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Dr Michio Kaku Discusses Mars Landing and Life on Other Planets

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Dr Michio Kaku Discusses Mars Landing and Life on Other Planets

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Dr. Michio Kaku Discusses Mars Landing and Life on Other Planets

Dr. Michio Kaku discusses the Mars landing and the possibility of extraterrestrial life.
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Michio Kaku: The Search for Life on Mars

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Where should NASA go to look for intelligent life on Mars? To get to the truth, journalists say follow the money. Astronomers say follow the water. Dr. Michio Kaku says if you were a Martian on Mars three billion years ago when Mars was probably a lush environment with liquid water oceans—and you realized that the water was escaping to the icecaps, escaping into outer space or going into the permafrost, then you would probably go either into outer space to leave Mars or drill into the permafrost or go into the polar icecaps. So I think that's what NASA is going to do next.

Originally recorded August 9, 2012.

Transcript--

Dr. Michio Kaku: Congratulations to NASA! NASA scored a gold medal on Mars, a ten. It was a perfect launch, perfect execution, and the dismount was a perfect ten on the Red Planet. But that's just the first step of many steps to come. Next we want to go to perhaps the polar icecaps or perhaps even drill underground.

If you were a Martian on Mars three billion years ago when Mars was practically a—probably a lush environment with liquid water oceans—and you realized that the water was escaping to the icecaps, escaping into outer space or going into the permafrost, where would you go? Journalists say follow the money. Astronomers say follow the water. And if the water is going to go into outer space, underground or the polar icecaps, you would also probably go either into outer space to leave Mars or drill into the permafrost or go into the polar icecaps. So I think that's what NASA is going to do next. Of course, it's more difficult to land on the polar icecaps because the terrain is quite rocky.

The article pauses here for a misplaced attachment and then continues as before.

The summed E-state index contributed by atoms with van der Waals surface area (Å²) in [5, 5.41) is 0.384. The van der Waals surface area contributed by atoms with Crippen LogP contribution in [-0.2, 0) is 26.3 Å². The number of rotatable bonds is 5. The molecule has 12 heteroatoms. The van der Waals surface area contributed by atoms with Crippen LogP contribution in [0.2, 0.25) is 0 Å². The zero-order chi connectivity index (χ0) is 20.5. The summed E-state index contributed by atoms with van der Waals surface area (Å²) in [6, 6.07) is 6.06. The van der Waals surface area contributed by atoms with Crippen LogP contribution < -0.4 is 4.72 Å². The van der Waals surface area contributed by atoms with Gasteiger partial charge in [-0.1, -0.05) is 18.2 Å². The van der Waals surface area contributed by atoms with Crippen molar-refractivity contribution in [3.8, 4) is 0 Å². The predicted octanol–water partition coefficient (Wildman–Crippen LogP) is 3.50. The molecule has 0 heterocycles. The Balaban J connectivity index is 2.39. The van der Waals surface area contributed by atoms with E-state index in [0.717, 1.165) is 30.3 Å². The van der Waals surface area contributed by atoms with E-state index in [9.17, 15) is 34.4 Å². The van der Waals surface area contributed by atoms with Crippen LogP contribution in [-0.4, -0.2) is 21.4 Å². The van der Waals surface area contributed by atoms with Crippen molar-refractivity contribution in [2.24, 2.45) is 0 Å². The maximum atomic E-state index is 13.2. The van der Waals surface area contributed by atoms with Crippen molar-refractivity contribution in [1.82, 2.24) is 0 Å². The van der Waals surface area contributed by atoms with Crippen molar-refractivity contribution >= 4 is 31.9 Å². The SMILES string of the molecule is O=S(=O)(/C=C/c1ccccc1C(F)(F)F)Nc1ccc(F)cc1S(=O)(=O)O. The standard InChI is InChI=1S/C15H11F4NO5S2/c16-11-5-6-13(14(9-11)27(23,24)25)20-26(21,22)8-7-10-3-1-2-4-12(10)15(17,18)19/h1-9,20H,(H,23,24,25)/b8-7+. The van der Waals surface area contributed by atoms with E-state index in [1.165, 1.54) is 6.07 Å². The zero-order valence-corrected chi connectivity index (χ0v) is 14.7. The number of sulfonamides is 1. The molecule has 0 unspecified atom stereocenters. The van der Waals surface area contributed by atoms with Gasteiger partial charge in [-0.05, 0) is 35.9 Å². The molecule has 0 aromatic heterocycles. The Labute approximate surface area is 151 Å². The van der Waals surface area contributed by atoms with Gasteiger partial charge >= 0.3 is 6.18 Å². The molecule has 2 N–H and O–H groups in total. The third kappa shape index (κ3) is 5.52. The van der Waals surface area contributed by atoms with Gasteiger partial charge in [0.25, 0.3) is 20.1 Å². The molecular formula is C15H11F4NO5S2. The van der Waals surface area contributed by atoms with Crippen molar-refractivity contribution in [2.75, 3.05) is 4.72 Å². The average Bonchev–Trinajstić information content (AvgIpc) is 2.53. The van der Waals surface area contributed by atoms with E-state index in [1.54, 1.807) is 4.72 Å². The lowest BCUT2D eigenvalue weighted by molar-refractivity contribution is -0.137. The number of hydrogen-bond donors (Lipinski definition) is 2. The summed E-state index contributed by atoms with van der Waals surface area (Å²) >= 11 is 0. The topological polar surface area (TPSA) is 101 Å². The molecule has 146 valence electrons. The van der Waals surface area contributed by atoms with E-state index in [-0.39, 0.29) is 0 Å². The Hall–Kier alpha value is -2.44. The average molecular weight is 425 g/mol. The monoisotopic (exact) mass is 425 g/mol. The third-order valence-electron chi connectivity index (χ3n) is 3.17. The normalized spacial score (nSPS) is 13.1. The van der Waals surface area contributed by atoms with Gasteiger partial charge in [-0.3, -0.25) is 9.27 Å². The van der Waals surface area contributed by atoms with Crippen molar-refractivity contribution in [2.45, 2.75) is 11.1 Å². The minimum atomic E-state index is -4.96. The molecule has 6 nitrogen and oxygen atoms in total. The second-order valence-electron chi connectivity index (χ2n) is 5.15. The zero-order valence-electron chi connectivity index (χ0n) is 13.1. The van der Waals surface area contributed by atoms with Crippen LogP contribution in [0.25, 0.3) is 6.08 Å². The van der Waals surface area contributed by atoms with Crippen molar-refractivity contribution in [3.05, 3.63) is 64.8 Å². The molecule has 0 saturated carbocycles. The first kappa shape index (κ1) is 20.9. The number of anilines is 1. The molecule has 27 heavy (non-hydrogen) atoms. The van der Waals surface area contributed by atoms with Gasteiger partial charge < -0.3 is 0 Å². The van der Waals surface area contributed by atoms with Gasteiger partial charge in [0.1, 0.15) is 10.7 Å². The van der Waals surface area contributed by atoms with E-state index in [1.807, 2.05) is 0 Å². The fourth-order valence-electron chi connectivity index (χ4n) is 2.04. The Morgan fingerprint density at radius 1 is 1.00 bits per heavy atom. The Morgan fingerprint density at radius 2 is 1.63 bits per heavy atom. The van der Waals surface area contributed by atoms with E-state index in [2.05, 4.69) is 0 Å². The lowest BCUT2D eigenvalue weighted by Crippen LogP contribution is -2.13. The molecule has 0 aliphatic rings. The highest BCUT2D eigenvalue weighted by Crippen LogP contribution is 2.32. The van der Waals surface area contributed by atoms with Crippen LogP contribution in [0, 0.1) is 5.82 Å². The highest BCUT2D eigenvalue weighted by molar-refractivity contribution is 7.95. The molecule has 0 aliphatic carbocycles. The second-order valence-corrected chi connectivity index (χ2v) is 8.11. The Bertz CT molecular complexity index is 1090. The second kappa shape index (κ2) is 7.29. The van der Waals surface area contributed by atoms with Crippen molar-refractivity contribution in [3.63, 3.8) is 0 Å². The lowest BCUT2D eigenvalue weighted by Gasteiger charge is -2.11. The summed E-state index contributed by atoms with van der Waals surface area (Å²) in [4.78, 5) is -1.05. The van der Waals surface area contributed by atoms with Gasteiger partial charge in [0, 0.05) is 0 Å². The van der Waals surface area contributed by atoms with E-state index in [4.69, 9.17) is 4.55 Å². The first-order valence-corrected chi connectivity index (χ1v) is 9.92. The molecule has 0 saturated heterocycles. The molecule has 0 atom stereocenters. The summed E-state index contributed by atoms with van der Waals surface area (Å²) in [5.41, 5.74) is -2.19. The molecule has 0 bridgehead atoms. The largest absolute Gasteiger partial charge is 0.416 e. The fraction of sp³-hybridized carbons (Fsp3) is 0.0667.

Also, rock retrieval; we need to actually take rocks from Mars and bring them back to earth because we have tantalizing evidence that possibly microbial life existed on Mars. We have Mars rocks right here on the planet earth, and when you slice them open you see little tiny, squiggly things that look like multi-celled organisms. Well, we're not sure. It's a raging debate. Some people say bah-humbug, it's nothing but a crystalline structure that seems to look like a multi-cell organism. The result of the question is we have to have rock retrieval and after that I think perhaps we should put a blimp or a helicopter on Mars. Now the atmosphere of Mars is quite thin, only one percent the atmospheric pressure here on the planet earth, so the wings of the helicopter or the size of a blimp would have to be different to compensate for that.

And then of course we should try for a manned mission to Mars. But let's be real. It's going to be expensive and it will take time. It costs $10,000 to put a pound of anything into near earth orbit. Imagine your body made out of solid gold and that's the cost to put you into orbit around the planet earth. To put you on the moon costs about $100,000 a pound. To put you on Mars costs about a million dollars a pound. So think twice before you think that we're going to go to Mars with astronauts in the next few years. It's going to take decades to prepare for a manned mission to Mars.

Directed / Produced by
Jonathan Fowler and Elizabeth Rodd